From its opening until December 2009, Hong Kong Disneyland received 19 million visitors, Bill Ernest, Walt Disney's Asia-Pacific president and managing director, said on January 19. Despite the global financial crisis and swine flu scare, last year's figures were an increase on 2008, when 4.5 million went through the turnstiles, he said. From October 2008 to May 2009, it even recorded double-digit visitor growth until the swine flu broke out, Ernest said. Hong Kong Disneyland managing director Andrew Kam noted that most of the park's customer sources, such as Taiwan, Singapore, Malaysia and Australia, were affected by the financial crisis. In terms of origin, local visitors accounted for 41%, while 36% came from the mainland and the rest were international visitors. Disney officials have vowed to attract more visitors, but declined to disclose their visitor growth forecast for the next few years. Rita Lau, Hong Kong's secretary for Commerce and Economic Development, said the financial results were not as good as expected, and Disney would be urged to improve cost controls.

Ren Xianzheng, another member of the Shanghai committee of the CPPCC, warned that the Disneyland in the mainland's financial center would face competition for regional and international visitors from other new parks in the region, such as Singapore's ResortsWorld at Sentosa, which opened on January 20. Ren urged the Shanghai government to link the Disneyland to other theme parks in Shanghai, such as the state-owned Shanghai Wild Animal Park, when welcoming visitors in a bid to promote its theme park industry. "On the one hand, a collaboration of different theme parks could give visitors more excitement, on the other, it could help attract visitors to other theme parks which have generated less attendance and revenue in the city," Ren said.

Of China's 2,500 theme parks, 70% are operating at a loss, according to a survey by the Horizon Group, a strategic research and consultancy firm. With about 150 billion yuan invested in the parks, only about 10% are making a profit, which include popular theme parks in Shenzhen - Splendid China, created in 1989, and Happy Valley. In 2008, 25 million people visited Happy Valley, making it China's most popular theme park.

Liu Wei, a professor from the Guangdong University of Finance, attributed the losses to the small scale of most parks, and the similarity of themes in a fiercely competitive market. "Many theme parks in China are only good as a backdrop for a photo shoot, which included miniatures of nature from ethnic minorities inside China or a collection of replica historic landmarks from outside China," Liu said. "There's little interactive function. They provide some kinds of rides, but most of them are for children, but they charge 100 or 200 yuan for one ticket, which is beyond what ordinary people can afford," he said. Liu said to attract visitors, theme parks needed to add new attractions and there must be large-scale, high-tech and interactive entertainment. "With increasing wealth, people travel everywhere and see real things instead of replicas," he said.

In August, Guangzhou's Shijie Daguan (Grand World Park) shut its gates with a deficit after being in business for about 15 years. In 2007, east China's Hangzhou Future World shut down with 260 million yuan in lost investments. In 2000, Shanghai's 400-million-yuan-invested Universal Park closed after only four years.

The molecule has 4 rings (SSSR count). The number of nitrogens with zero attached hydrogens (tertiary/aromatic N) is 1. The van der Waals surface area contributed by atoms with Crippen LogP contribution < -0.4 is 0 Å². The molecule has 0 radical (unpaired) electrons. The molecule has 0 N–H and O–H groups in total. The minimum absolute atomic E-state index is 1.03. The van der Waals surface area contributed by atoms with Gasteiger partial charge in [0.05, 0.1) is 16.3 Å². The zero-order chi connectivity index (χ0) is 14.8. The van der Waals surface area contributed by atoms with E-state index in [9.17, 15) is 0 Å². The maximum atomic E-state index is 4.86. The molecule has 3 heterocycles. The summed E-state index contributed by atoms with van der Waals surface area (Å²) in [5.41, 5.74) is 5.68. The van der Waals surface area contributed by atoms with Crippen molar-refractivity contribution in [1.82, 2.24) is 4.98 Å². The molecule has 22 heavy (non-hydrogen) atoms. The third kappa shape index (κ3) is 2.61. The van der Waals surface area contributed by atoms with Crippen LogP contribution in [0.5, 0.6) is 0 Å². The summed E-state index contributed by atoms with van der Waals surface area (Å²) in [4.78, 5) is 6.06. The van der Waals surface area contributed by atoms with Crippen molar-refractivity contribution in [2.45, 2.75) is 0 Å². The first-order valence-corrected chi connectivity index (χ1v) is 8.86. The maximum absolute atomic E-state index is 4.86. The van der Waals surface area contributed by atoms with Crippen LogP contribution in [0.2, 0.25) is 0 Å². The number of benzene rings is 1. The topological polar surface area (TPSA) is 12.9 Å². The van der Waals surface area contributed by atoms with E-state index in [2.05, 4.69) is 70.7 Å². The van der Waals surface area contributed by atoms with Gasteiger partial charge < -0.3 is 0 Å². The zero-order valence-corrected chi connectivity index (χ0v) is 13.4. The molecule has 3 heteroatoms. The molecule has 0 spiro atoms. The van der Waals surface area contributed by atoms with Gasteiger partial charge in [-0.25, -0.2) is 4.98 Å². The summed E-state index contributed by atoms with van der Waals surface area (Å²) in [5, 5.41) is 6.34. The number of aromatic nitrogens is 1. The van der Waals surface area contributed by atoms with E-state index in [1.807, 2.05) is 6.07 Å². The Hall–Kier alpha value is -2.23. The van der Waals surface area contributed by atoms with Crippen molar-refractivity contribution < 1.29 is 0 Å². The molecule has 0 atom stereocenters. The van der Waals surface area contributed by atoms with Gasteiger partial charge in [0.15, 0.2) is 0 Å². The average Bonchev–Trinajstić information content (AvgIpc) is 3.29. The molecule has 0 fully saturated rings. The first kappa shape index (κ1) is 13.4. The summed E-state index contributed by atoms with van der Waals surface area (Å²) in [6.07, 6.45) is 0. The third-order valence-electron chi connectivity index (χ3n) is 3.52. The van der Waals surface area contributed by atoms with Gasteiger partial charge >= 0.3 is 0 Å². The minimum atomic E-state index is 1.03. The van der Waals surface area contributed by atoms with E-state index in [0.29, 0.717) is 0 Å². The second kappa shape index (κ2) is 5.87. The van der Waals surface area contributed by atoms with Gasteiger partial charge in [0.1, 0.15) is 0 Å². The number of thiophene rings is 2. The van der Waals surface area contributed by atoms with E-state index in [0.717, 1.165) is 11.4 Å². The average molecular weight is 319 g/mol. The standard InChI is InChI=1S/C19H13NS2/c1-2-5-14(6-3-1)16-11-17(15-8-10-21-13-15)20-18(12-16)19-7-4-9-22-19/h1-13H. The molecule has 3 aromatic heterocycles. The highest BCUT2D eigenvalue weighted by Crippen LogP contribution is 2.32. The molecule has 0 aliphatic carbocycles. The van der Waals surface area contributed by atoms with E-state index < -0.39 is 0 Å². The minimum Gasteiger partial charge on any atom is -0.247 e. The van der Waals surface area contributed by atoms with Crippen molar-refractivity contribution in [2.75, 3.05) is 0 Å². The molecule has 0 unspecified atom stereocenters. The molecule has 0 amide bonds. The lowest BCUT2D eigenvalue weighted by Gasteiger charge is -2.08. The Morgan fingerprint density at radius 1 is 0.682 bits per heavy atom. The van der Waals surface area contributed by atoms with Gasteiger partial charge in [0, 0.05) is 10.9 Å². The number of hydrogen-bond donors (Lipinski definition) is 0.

Hong Kong Disneyland has followed the fortunes of Disneyland Paris, which lost money from 1992 until new attractions helped it end 1995 with a net profit of $22.8 million. In 2002, Disneyland Paris announced another annual profit. However, it incurred a net loss in the three years following. After realizing that it had to cater for local tastes, in 2008 Disneyland Paris was the most-visited attraction in Europe. Now turning a profit, it is Europe's top attraction with 15 million visitors a year. At present, two of the five Disneylands are in the US, one in France and one in Japan.

Raymond So, an associate professor at the Chinese University's Faculty of Business Administration, argued that attracting visitors to Disneylands in China would not be easy because of differences in culture and the need to cater to local tastes. “Walt Disney needs to incorporate some elements of Chinese culture into the products offered in the parks," he said, quoting the success of having Mickey Mouse and Minnie Mouse sporting traditional Chinese costume in Hong Kong Disneyland during Lunar New Year celebrations. “One of the most important factors which might affect the visitor numbers in Shanghai is that most Chinese mainlanders have not been exposed to the Disney culture since childhood, partly due to no Disney channels being broadcast in China," he said.
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Postby ginzo » Thu Feb 04, 2010 7:25 pm

In 2008, 25 million people visited Happy Valley, making it China's most popular theme park.


Is that figure accurate? Wouldn't that make Happy Valley the most visited park in the world? Far and away over anything Disney has?
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Postby SharkTums » Thu Feb 04, 2010 7:32 pm

^I doubt it's accurate, the Chinese seem to exaggerate their numbers when it suits their purprose. Even combining all of the Happy Valley's I can't imagine those numbers.

Perhaps it's something like "Since Happy Valley debuted they have seen 25 million guests."

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Postby G-Force! » Fri Feb 05, 2010 10:52 pm

I like this news. I believe Disney is becoming way too big for itself to realize it. All they see is profits and numbers, while I see over expansion in an already saturated market. Hey Disney, here is a word of advice: focus more on your parks you have now and improve on the quality of the Disney experience. In the long run, the benefits of quality far out weights quantity.

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Re: NEWS: Disneyland Shanghai (pretty much) Announced!

Postby ginzo » Sat Feb 06, 2010 7:13 am

^ I agree that quality matters. It might explain why Disney succeeds in saturated theme park markets in Europe, Japan, and the US. The two black sheep of the Disney parks right now are the ones that were built on the cheap.

However, "We're not going to attempt to grow" is not something that stockholders accept from a publicly-traded firm. The Shanghai area has a huge amount of people who have never seen anything like WDW. Assuming this project isn't dead, maybe Disney can succeed in yet another saturated market if they do this one right.
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Postby rosscoe » Sat Feb 06, 2010 7:25 am

G-Force! wrote:I like this news. I believe Disney is becoming way too big for itself to realize it. All they see is profits and numbers, while I see over expansion in an already saturated market. Hey Disney, here is a word of advice: focus more on your parks you have now and improve on the quality of the Disney experience. In the long run, the benefits of quality far out weights quantity.
,


I think thats the thing that make Tokyo Disneyland and Sea so outstanding, they are only Disney by name.